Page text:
802.11b or 802.11g???

which standard would you use and which one has the greatest range. It would only be used for inside a house and networking 3 computers running 2000 pro.

B for range.

G for speed

okay..got my wireless setup up.. what all do i need to do to secure it... i know i saw a thread on this awhile ago but i could not find it... thanks

Well, a couple of things to do first is to....

Enable WEP.
Enable Mac filtering
Change the Default SSID

I will post a wireless security guide that a posted a while go in a day or so.

great.. thanks

There is no way to secure B from what I hear. I'm sure some of the networking gurus with ping in on this thread about it.

there's no real way to secure B if you use the built-in stuff like WEP without having someone make it their full-time job for any significantly sized network and incurring a lot of hassle.

You can secure B pretty well by using stuff like captive portals transmitting all IP-layer and above stuff with IPSec.

I don't buy the whole B wireless can't be secured.

Granted it can be broken quite easily but he shouldn't be discouraged into doing what at least is provided.

If he was a business protecting data then it can be said he would need to do other precautions like putting it behind a VPN etc.

The fact of the matter is, enabling WEP, Mac filtering, changing the SSID, and installing a sniffer of your own is more then enough to keep SK's at bay.

A real "hacker" is not going to be the slight bit aroused by this guy's house to go through the trouble of sitting outside his house to heist his internet connection or read his email.

thanks again everyone

"I don't buy the whole B wireless can't be secured.

Granted it can be broken quite easily but he shouldn't be discouraged into doing what at least is provided."

I absolutely agree, it's better than nothing.

it's just nowhere where it should be.

Yes, I also agree Rob.

What do you see in the pike as far as wireless security goes?

I have been reading some things on the future of it.

Wireless from what I see is just going to get bigger. I get more and more clients calling for wireless solutions but as you said, protecting them is a full time job.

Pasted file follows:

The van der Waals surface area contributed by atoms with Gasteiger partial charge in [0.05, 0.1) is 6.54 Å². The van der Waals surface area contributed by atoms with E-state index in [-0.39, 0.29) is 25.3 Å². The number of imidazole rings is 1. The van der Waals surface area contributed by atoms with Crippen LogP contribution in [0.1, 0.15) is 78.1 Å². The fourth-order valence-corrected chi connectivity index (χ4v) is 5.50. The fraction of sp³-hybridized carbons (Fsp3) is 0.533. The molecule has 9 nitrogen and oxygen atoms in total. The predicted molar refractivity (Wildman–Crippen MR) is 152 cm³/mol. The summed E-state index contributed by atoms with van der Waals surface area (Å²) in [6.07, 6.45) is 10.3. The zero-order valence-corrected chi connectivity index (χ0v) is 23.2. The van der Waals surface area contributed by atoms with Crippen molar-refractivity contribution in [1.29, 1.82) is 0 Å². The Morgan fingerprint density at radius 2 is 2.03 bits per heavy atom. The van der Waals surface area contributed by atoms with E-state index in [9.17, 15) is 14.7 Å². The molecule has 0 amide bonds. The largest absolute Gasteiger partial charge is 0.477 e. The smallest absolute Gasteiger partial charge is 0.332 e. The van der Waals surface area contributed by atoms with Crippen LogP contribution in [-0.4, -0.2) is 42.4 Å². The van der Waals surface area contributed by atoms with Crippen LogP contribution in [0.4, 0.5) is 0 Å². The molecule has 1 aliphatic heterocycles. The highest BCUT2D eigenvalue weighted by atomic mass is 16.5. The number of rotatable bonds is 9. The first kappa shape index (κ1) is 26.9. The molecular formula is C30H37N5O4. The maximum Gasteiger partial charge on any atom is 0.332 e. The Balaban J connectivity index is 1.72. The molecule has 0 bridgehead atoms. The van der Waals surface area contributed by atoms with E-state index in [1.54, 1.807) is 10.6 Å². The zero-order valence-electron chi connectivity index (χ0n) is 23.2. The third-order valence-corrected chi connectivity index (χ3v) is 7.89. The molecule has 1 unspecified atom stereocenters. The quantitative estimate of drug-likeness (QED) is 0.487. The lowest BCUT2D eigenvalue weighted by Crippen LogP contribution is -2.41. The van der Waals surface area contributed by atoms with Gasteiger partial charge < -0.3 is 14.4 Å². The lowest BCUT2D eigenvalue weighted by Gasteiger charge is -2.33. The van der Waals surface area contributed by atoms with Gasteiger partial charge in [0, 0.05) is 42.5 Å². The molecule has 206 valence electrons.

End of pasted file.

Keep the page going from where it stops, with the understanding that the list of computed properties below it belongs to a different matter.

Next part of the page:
802.11i may or may not get it right. if it does, decent wireless security may be a lot cheaper and some of the explosive growth in wireless security will level off, but it will still grow decently.

the problem with 802.11B security is that it was designed by a bunch of straightlaced engineers with no real crypto theory guys, no real crypto implimenters, and no real security engineers/31337 haX0rs/secure protocol designers on the team.

so, it looked nice, but it crumbled like a house of cards when it was put under serious scrutiny.

Bruce Scheiner was pretty precient, he was predicting back in 99 or 00 that wireless security would be a problem after talking to a member of the design team for 802.11B security and realizing they did not have a clue.

802.11i security, aka WPA2 (really has nothing to do with WPA1 much) is different. the IEEE made sure to get some real experts and badasses to work on this protocol's security, since it's crucial for them to get it right this time. If there is a major break in 802.11i so it starts to be as open as B, the IEEE is going to be dealing with a lot of very pissed off people who are going to be less inclined to pay their membership dues.

they are using AES, which is pretty strong and is the standard. I would be more comfortable if they used Twofish or Serpent which are known to be the two strongest symmetric ciphers out there in most cryptographers estimation, but 802.11 runs on embedded devices that are resource-constrained, so AES makes sense since it's memory-cheap and fast, it's better than RC4 which was known to be getting long in the tooth at the time it was used. Block ciphers like AES are generally considered stronger than stream ciphers like RC4 anyway.

the really important thing is that they have dropped CRC32 checksums for data integrity and are going with a secure cryptographic hash, I think SHA1. Again, I would prefer SHA512, but this is embedded gear, so you have tradeoffs. SHA1 is not bad for now, just may have problems in the far future.

wireless is inherently less secure than wired, but 802.11i may make it "close enough".

if 802.11i survives the first flurry of scrutiny when it gets released, businesses are going to EAT IT UP.

security is one of the #1 problems with Wi-Fi adoption right now.

hackers will then intensify attacks on the older networks.

B is broken... I predict someone will effectively break G security (WPA) within the next 3-4 years, especially if 802.11i is a tough nut to crack.

B gear will be the first to be replaced with I gear.. because you can't just do a firmware upgrade, upgrade to I will be costly for legacy gear, so the older stuff that's totally security broken and getting old will be upgraded first.

that will leave potentially vulnerable G gear as a layer for hackers to attack from.

people may also use start using programming vulns in specific common wireless firmware-running access points 's network layers like Cisco's to attack them... buffer overflows, etc. can work on embedded devices too if the designers weren't careful, and they often aren't... if you know x86 assembler, you can learn MIPS or Sparc or Motorola or embedded PPC or whatever the router uses, it just takes time. And EVERYONE and their mother still uses C or C++ in the embedded world, although they kind of have to.

Good insight Rob.